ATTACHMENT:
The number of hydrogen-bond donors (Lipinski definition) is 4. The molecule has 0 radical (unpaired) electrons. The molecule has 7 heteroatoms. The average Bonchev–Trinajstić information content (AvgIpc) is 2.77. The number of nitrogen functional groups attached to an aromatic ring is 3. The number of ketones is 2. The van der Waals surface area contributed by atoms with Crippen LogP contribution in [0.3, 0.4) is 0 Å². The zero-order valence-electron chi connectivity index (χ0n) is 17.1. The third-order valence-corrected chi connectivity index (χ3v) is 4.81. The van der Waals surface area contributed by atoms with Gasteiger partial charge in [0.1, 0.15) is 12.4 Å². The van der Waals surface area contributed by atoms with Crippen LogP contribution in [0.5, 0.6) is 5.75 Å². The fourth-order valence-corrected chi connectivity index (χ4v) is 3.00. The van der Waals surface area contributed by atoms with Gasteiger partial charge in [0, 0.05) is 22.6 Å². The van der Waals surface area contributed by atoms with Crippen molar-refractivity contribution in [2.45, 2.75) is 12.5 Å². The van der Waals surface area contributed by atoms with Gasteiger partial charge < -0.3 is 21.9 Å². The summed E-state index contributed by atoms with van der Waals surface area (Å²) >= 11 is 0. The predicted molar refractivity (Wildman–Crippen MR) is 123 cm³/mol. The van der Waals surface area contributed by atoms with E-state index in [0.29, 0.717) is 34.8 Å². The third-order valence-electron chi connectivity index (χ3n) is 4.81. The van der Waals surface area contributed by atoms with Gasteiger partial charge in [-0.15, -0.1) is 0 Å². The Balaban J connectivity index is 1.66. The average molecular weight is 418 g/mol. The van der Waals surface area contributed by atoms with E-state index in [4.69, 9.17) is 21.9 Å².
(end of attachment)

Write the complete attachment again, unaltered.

The number of hydrogen-bond donors (Lipinski definition) is 4. The molecule has 0 radical (unpaired) electrons. The molecule has 7 heteroatoms. The average Bonchev–Trinajstić information content (AvgIpc) is 2.77. The number of nitrogen functional groups attached to an aromatic ring is 3. The number of ketones is 2. The van der Waals surface area contributed by atoms with Crippen LogP contribution in [0.3, 0.4) is 0 Å². The zero-order valence-electron chi connectivity index (χ0n) is 17.1. The third-order valence-corrected chi connectivity index (χ3v) is 4.81. The van der Waals surface area contributed by atoms with Gasteiger partial charge in [0.1, 0.15) is 12.4 Å². The van der Waals surface area contributed by atoms with Crippen LogP contribution in [0.5, 0.6) is 5.75 Å². The fourth-order valence-corrected chi connectivity index (χ4v) is 3.00. The van der Waals surface area contributed by atoms with Gasteiger partial charge in [0, 0.05) is 22.6 Å². The van der Waals surface area contributed by atoms with Crippen molar-refractivity contribution in [2.45, 2.75) is 12.5 Å². The van der Waals surface area contributed by atoms with Gasteiger partial charge < -0.3 is 21.9 Å². The summed E-state index contributed by atoms with van der Waals surface area (Å²) >= 11 is 0. The predicted molar refractivity (Wildman–Crippen MR) is 123 cm³/mol. The van der Waals surface area contributed by atoms with E-state index in [0.29, 0.717) is 34.8 Å². The third-order valence-electron chi connectivity index (χ3n) is 4.81. The van der Waals surface area contributed by atoms with Gasteiger partial charge in [-0.15, -0.1) is 0 Å². The Balaban J connectivity index is 1.66. The average molecular weight is 418 g/mol. The van der Waals surface area contributed by atoms with E-state index in [4.69, 9.17) is 21.9 Å².